The Manteca Bulletin: Steps to assure plentiful water

Aug 21, 2013 Issues: Water

As our children head back to school and the fall harvest begins, the rivers coming into our reservoirs slow and they empty out. Unfortunately, this past winter and spring failed to bring us the amount of water we need, and the water supply situation for the Central Valley is shaping up to be a dire one. As a community, we face great uncertainty for next year. 

Water is one of the most important job creators for the Valley, and part of my responsibility as your representative in Congress is to work to create predictable and reasonable water policies so our businesses can thrive, our rivers are healthy and our communities are treated fairly. The state’s water storage operation and conveyance policies directly impact the ability of our farmers and ranchers to succeed. They form the backbone of our economy and the global food supply chain. Any policy that jeopardizes their success will continue to threaten the economic strength of the country as a whole.

It can be difficult to keep up with all of the activities of state and federal government programs and agencies like the BDCP, the CALFED Bay-Delta Program, the Delta Plan, Reclamation, the state water board, and many others. My staff and I stay abreast of all these entities’ efforts, but monitoring is not enough. I want to share a few of the common sense solutions I’ve worked on that will impact facilities directly serving the district I represent, improving the water situation in the Central Valley.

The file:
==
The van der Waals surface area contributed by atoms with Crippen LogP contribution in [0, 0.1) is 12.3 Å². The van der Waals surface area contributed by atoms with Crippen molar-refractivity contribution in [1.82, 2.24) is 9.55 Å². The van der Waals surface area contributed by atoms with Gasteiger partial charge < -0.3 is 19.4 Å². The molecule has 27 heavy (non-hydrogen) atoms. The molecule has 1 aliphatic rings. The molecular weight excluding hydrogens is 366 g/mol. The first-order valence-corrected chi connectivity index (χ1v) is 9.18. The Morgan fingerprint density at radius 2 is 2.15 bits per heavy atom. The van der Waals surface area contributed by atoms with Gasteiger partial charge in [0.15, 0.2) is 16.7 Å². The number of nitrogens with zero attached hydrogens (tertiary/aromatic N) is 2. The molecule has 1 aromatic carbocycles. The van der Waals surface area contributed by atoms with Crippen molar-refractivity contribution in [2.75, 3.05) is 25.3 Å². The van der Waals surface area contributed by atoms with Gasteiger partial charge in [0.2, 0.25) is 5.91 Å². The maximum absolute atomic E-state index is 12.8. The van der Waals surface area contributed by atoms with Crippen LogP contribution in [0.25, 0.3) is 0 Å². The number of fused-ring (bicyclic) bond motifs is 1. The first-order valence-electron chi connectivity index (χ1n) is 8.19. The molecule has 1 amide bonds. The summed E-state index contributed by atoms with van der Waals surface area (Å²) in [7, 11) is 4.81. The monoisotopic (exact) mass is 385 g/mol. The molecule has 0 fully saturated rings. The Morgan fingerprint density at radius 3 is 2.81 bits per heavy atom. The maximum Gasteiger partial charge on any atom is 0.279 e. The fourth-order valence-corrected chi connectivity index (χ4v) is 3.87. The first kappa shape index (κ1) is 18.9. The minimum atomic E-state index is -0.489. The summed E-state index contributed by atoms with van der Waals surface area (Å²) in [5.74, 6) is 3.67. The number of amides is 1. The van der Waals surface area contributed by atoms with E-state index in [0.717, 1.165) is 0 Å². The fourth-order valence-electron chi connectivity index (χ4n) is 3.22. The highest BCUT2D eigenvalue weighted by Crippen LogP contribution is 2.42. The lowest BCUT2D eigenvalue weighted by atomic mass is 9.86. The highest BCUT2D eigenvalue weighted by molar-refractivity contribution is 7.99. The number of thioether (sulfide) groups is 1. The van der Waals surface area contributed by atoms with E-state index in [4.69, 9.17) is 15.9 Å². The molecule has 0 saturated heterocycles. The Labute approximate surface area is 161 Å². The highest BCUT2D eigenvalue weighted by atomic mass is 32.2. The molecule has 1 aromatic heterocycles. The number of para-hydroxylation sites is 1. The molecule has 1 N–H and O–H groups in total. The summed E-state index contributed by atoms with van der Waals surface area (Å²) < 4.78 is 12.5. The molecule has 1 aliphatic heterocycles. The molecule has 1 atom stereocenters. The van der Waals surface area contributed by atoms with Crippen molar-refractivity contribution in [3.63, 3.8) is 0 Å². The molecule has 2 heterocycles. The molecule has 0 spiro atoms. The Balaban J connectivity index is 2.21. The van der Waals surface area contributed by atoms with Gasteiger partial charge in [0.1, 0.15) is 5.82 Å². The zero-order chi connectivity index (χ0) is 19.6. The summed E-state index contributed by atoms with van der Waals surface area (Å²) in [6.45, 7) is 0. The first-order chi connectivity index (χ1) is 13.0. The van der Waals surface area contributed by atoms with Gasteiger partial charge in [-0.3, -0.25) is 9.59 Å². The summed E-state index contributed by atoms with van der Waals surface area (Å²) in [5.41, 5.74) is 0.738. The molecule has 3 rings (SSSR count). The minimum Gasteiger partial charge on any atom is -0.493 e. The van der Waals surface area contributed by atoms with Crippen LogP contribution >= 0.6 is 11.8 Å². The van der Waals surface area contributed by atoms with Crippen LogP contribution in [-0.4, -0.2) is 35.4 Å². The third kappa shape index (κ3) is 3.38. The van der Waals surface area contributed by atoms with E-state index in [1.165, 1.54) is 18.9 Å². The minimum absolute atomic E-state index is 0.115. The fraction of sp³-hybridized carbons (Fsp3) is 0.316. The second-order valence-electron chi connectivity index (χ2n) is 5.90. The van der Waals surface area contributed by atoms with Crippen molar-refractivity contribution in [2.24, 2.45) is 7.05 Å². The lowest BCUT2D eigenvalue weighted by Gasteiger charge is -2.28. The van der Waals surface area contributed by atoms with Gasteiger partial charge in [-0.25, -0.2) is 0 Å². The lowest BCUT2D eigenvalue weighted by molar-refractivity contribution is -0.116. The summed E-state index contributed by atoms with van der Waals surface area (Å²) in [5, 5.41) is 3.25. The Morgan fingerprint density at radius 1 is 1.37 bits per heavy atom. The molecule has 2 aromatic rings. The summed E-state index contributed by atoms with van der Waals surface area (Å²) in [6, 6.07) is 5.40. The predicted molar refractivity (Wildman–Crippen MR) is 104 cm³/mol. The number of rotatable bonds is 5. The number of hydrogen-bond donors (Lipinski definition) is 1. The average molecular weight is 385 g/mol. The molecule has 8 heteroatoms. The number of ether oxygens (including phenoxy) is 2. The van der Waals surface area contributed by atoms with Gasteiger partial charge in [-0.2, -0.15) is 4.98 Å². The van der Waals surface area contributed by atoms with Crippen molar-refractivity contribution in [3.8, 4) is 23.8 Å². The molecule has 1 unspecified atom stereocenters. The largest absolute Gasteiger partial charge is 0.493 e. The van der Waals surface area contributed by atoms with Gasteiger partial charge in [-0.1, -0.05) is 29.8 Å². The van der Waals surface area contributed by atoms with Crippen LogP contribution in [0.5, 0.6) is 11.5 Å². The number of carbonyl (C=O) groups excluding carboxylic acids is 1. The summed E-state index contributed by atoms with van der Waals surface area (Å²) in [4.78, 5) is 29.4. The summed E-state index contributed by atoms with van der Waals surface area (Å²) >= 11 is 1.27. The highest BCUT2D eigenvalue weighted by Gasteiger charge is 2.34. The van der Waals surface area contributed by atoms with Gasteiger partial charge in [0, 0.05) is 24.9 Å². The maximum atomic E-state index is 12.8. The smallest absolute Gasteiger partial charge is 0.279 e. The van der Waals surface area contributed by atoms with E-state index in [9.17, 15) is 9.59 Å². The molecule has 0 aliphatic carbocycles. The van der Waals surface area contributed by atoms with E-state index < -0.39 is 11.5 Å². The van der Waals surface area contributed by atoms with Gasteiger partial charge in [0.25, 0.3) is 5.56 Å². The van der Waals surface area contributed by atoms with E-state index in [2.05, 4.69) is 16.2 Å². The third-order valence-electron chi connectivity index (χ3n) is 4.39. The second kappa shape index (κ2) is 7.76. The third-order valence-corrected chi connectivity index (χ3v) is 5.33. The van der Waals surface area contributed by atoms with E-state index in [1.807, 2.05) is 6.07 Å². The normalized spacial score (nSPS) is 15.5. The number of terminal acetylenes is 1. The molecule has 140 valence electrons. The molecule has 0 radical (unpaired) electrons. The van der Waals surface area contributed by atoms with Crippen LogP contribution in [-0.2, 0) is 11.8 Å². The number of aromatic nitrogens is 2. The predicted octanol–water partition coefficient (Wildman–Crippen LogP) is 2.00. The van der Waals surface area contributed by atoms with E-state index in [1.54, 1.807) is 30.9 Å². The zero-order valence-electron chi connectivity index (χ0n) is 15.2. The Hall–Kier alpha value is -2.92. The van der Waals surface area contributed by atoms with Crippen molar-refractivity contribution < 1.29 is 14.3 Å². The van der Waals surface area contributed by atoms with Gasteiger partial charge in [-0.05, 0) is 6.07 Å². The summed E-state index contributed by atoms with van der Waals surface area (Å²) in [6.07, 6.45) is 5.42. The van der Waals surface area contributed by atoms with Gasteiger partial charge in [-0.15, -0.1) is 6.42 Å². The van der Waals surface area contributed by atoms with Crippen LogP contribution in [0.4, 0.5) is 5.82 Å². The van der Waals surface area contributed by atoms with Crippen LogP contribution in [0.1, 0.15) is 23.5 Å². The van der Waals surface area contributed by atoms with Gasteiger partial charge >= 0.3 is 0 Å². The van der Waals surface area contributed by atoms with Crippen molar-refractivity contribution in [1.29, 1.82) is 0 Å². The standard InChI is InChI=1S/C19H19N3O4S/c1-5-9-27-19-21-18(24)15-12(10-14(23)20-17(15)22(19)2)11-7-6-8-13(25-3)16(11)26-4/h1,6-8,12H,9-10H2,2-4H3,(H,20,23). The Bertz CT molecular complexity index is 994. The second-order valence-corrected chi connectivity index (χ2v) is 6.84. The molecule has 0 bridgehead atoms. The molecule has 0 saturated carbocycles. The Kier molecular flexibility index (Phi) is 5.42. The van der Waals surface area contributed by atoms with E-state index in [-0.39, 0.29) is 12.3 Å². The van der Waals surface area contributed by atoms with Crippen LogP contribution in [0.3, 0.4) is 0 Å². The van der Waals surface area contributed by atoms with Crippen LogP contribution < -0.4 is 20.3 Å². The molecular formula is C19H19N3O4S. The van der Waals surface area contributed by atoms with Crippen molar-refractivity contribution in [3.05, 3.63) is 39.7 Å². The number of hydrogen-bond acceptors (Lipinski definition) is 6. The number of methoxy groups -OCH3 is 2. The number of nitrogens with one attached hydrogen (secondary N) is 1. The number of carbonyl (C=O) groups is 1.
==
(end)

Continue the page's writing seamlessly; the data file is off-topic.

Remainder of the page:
In June, I introduced a bill that will allow the Oakdale Irrigation District (OID) and San Joaquin Irrigation District (SSJID) to enter into a Warren Act contract with the U.S. Bureau of Reclamation, enabling them to store up to 100,000 acre feet of water in the New Melones Reservoir. This common sense legislation will help with water supply shortages around the Valley by putting both the OID and SSJID in a position to create a reliable multi-year supply of water that will aide our community and state. This water supply will be used to help meet needs in the Stanislaus River, the San Joaquin River and the Delta without requiring the construction of new facilities. This is a simple fix at no cost to the taxpayer.

I’ve also introduced a bill establishing a pilot program on the Stanislaus River to protect native salmon and steelhead fish populations from non-native predator fish, which are currently devouring large portions of the natives. The pilot program would be conducted by OID and SSJID with state and federal agencies at no cost to the taxpayer, while generating valuable data to better protect our native fish. The pilot program will help lower the pressure on our local water supply and give us a guide for future best practices for additional efforts on the Stanislaus River and other streams in California. 

We are also long past due for the construction of increased water storage facilities throughout the state.  We’ve done enough studies to know we need more water. This is why I sponsored language last year that would allow anyone with the money to start construction today. 

As an almond farmer, I know firsthand how important a stable water supply is to staying in business and feeding families across the nation. In times of dry conditions we need to improve our water supply through common sense policies that increase the flexibility of our water facilities. These pieces of legislation, while not a silver bullet, are local solutions that will help the Valley for years to come.

To view the original article, click here